Recently I have felt a renewed interest in a series I started in 2008 and had let go of for a while, my "Mosaic" series. It involves piecing together an image from torn sections of paintings made earlier on paper. Often the paper that serves as the raw material is a work that didn't seem "finished" on its own, but still offered too much potential to quite give up on. It finds an exciting new identity when mixed with other discarded works. There is a reference to the concept of resurrection in working this way, in taking some experience from the past (that is, the creation of the original paintings) and giving new life by altering their shape and size (through tearing) and placing them in new circumstances.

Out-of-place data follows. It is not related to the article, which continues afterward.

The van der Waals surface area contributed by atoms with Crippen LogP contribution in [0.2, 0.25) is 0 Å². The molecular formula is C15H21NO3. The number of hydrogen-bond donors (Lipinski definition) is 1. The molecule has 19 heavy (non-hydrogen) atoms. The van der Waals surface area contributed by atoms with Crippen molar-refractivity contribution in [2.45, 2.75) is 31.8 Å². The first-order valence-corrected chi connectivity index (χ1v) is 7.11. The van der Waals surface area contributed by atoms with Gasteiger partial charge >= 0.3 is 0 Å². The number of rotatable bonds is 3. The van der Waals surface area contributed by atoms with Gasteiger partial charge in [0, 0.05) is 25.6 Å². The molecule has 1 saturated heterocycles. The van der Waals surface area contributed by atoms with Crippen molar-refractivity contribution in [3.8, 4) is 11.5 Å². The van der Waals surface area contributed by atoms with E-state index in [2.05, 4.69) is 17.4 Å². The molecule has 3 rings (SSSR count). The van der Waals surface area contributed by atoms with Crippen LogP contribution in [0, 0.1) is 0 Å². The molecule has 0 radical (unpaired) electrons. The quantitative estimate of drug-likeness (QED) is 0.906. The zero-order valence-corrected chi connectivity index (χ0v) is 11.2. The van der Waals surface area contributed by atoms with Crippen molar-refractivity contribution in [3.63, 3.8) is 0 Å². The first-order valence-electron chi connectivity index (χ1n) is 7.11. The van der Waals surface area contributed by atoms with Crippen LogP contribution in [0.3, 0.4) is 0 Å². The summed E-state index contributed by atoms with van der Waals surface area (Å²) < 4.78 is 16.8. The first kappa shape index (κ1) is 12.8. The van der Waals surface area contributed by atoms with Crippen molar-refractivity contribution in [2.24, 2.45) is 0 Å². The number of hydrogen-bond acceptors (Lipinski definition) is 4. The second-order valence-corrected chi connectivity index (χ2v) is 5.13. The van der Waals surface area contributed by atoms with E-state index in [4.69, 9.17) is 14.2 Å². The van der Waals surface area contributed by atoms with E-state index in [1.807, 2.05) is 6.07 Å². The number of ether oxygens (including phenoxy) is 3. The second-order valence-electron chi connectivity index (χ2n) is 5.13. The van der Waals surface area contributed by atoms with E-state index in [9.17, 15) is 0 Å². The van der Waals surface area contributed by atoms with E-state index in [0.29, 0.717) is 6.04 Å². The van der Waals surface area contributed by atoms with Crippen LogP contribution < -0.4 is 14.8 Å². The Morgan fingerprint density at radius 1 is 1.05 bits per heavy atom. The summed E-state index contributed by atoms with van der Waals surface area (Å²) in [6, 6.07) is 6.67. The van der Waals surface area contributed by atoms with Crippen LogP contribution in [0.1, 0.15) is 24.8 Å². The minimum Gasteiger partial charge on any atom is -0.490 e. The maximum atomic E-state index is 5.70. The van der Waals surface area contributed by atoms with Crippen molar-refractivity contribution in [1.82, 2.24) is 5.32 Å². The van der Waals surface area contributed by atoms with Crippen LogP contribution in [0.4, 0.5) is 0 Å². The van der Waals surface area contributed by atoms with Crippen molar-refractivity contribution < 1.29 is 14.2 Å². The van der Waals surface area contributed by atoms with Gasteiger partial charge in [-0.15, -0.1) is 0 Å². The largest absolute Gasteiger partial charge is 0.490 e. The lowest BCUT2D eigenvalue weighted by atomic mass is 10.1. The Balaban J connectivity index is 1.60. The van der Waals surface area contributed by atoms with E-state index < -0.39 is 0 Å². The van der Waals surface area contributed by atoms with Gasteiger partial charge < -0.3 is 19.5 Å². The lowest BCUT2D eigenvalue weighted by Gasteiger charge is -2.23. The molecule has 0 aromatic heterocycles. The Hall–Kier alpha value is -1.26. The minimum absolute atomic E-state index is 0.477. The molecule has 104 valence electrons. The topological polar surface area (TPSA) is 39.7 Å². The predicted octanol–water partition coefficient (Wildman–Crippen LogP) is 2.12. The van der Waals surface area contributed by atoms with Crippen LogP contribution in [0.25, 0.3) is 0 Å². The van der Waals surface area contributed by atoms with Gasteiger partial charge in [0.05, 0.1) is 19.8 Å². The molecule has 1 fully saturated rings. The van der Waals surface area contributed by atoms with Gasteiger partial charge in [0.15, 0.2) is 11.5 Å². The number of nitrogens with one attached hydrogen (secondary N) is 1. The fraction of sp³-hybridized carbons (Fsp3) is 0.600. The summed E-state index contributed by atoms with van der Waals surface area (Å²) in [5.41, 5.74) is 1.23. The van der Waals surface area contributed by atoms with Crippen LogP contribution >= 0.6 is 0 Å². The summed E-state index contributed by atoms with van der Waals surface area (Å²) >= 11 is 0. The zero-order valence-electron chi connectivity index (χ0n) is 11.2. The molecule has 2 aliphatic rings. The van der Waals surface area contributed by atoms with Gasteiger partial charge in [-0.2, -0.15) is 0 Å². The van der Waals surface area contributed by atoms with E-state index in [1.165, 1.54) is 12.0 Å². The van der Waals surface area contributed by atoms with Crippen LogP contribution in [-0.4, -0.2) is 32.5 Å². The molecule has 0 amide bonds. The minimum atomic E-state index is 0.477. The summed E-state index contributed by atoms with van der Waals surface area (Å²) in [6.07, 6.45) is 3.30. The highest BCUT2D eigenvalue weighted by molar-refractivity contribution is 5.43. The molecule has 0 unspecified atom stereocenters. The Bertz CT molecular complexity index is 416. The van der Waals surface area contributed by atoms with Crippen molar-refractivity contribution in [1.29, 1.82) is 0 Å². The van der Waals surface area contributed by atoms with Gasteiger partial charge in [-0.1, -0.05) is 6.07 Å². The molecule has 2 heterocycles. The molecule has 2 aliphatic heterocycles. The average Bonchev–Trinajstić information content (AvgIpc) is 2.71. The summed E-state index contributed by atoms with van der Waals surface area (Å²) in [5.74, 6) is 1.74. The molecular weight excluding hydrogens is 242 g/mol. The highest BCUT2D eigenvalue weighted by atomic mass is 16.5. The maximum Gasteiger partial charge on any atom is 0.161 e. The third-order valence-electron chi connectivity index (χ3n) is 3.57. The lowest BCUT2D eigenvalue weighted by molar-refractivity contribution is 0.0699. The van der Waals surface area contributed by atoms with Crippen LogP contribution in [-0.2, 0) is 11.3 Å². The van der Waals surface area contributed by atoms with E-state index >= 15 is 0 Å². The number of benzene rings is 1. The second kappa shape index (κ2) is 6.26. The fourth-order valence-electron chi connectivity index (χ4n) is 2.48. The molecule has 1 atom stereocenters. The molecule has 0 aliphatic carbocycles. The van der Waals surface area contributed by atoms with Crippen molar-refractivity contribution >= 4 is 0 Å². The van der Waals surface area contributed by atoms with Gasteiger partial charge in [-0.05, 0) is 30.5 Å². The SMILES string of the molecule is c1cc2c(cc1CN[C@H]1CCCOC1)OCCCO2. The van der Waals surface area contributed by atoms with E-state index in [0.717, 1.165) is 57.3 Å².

|"Rust Mosaic" by Catherine Carter, acrylic on paper on canvas, 30 inches square, 2014|
I was most intrigued by her "Little Image Paintings" series, made up of small sections of repeating shapes that build into a solid repeating pattern greater than the sum of its parts.
|"Composition" by Lee Krasner, oil on composition board, 48" H x 37" W, 1949|
|"Black, White and Pink Collage" by Lee Krasner, ink and collage on paper, 23" H x 29" W, 1958-74|
By the way, I must recommend this video (below) of an interview with Krasner from 1978 from a series Barbaralee Diamondstein made called "Inside New York's Art World." When I consider the evil monster she was presented as in the poorly researched biography of her husband, "Jackson Pollock: An American Saga" by Steven W. Naifeh and Gregory White Smith, and the cartoon character she was presented as in Ed Harris' movie "Pollock," it is so heartening to see her in this interview with Diamondstein. She comes across as warm, passionate, and generous, which she had to have been to make those inspiring paintings.